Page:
[time_hdr postdate="2011/01/09" plug="monday-11011" puzz="NYT" anchor="ny"]3:00[/time_hdr]
[time_hdr postdate="2011/01/09" plug="monday-11011" puzz="CS" anchor="cs"]6:56 (Evad)[/time_hdr]
[time_hdr postdate="2011/01/09" plug="monday-11011" puzz="LAT" anchor="la"]3:17[/time_hdr]
[time_hdr postdate="2011/01/09" plug="monday-11011" puzz="BEQ" anchor="bq"]6:18[/time_hdr]
James Tuttle’s New York Times crossword
Cute theme! Just follow THE BOUNCING BALL (which is bouncing across the puzzle’s midsection—just look for the circled letters spelling out THE BOUNCING BALL, one letter per column). Where? On the KARAOKE SCREEN, where the ball bounces along to show you which word to sing when. Or perhaps on the PING-PONG TABLE, which some may prefer to call a “table tennis table.”
The interesting fill deviates from the standard repeaters. SLAVS and VOCAB, a PICNIC AREA and a NEPALI, THE SIMS, HOGTIE, and EMANCIPATE are all quite nice, especially for a Monday.
After 11 hours of family outings (is it still Christmas? Yes. Yes, it is), it’s late and I’m sleepy so I’ll wrap this up right…now.
Gail Grabowski’s CrosSynergy/Washington Post puzzle, “Opening Day”—Evad’s review
Well, constructor Gail Grabowski made my blogging duties pretty easy today, three songs that all begin with a word that can follow DAY:
- We appropriately start with “daybreak”; Track 1 is The Stylistics’ 1973 BREAK UP TO MAKE UP
- Next up is “daylight”; Track 2 is The Doors’ 1967 LIGHT MY FIRE
- Finally, “daytime”; Track 3 is The Zombies’ 1969 TIME OF THE SEASON
Very tight theme, three songs, three solid “day” phrases. When I first saw the title “Opening Day,” I thought of Fenway Park and that this puzzle was running about three months too early!
Other small bits:
- Another reminder this puzzle skewed to an older crowd was the “Dancing cigarette pack of the 1950s” or OLD GOLD.
Since this was before the days of animated TV, I’m assuming this featured some shapely gams under the box.
- Not a big fan of the “Cockney’s…” anything clues which drop the initial H. Here we have ‘OME. I’d rework that area to get rid of it, but that’s easy for me to say!
- SO KIND is a 6-letter partial; partials greater than 5 letters are generally frowned upon (by all but Merl Reagle who seems to get away with it pretty frequently). Frankly, I’m fine with ‘em. Much better than OME!
- Which is the preferred plural of ROOF? Anyone out there say “rooves”? I might on occasion now that I think about it, but it’s probably incorrect.
- Didn’t realize there were so many 3-letter “Barnyard females” out there–I had EWE and COW before SOW.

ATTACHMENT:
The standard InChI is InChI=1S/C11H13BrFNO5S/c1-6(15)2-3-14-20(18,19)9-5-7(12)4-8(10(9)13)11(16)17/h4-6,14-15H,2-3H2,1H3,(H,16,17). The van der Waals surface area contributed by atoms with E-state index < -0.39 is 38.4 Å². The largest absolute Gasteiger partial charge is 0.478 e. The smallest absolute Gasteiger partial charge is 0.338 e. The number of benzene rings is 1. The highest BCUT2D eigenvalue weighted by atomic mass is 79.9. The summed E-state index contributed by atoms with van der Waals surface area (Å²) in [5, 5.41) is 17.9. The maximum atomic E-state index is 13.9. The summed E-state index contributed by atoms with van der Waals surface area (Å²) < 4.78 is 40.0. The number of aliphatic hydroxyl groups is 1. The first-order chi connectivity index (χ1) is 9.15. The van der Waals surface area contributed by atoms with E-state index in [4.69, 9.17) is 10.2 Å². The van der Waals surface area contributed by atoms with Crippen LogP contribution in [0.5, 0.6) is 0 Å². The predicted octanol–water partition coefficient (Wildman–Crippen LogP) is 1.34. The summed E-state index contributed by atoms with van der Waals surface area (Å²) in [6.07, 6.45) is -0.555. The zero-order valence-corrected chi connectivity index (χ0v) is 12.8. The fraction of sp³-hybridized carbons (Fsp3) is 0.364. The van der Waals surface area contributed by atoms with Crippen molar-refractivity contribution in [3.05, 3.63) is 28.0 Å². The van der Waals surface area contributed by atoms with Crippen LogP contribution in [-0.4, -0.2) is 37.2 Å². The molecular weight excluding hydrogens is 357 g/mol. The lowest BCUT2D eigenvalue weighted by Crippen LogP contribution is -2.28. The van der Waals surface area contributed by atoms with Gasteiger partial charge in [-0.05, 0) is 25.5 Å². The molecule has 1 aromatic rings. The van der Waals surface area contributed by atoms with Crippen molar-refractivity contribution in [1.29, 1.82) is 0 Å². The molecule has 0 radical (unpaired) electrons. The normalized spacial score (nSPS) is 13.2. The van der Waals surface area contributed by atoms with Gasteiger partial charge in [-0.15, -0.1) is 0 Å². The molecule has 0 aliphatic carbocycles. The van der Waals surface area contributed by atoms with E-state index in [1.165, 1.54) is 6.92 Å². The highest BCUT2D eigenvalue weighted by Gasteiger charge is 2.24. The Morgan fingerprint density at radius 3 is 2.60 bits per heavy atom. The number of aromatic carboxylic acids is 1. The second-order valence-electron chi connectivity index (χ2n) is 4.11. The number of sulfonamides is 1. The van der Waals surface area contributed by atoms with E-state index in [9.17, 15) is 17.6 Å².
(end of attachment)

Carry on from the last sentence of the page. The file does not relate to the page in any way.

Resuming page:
Bruce Venzke and Gail Grabowski’s Los Angeles Times crossword
Theme: “EXTRA, extra! READ (ONE’S FORTUNE) ALL (IN THE FAMILY) ABOUT (THE AUTHOR) IT (TAKES A VILLAGE)!” Can’t read all about it here, but you can read a little about this puzzle. Decent theme.
Good assortment of cool words in the fill: Louis “SATCHMO” Armstrong, the adjective FLORID, Mary Tyler Moore-as-Laura Petrie’s “OH, ROB!” (wait, I thought that was spelled “Oh, Ro-o-o-ob!”), TRASHY, “HIT ME,” CAROM, and a NICETY. Plus, I really enjoyed having ALL IN THE FAMILY and IT TAKES A VILLAGE in the grid.
59d just looked wrong, wrong, wrong. LIDA? ["___ Rose": "The Music Man" song]? I’d have to know the show to know anything about this song, and musicals are not at all my thing. I had that “Mighty Lak’ a Rose” song running interference.
Brendan Quigley’s blog crossword, “Themeless Monday”
BUTT DIAL! Love that answer. (Can you say “seed entry”?) In the Chicago suburbs last week, a school worker was driving home from work and listening to rap. He butt-dialed his wife, who somehow interpreted the lyrics as the speech of scary criminals holding her husband hostage. She called 911 and they sent a SWAT team to the (vacant) school. I don’t think the woman was facing charges for making a false report but JEEZ (23d), wouldja RELAX (49a) already? You just look foolish.
Other high notes to spotlight:
- Clue for 11d: THE ROSE: ‘[Song that begins "Some say love"]. Ha! Instant gimme.
- Clue for 15a: INNER EAR: [Where to find your balance]. No yoga, no chi, just the semicircular canals.
- 9d. MIA FARROW, full name not often (or ever?) encountered in the grid.
- 8d. Interesting trivia clue for ARSENIC: [Napoleon's rumored cause of death]. I confess I have not been keeping up on my Napoleon-related rumors.
- 22a. Tricked me with the pop culture. [Michelangelo, for one] is a NINJA, as in Teenage Mutant Ninja Turtles. Put your Renaissance art history aside, people, and say “Cowabunga!”
I’m going 3 stars on this one because POOL AREA (isn’t Marco Polo played IN the pool?), ONE NAME, and HAMMIER kinda bring me down. I do commend the minimal use of 3-letter answers, though, and the always-lively BEQ cluing. Actually, lemme make it 3.5 stars by entering one 3 and one 4. There, that’s better.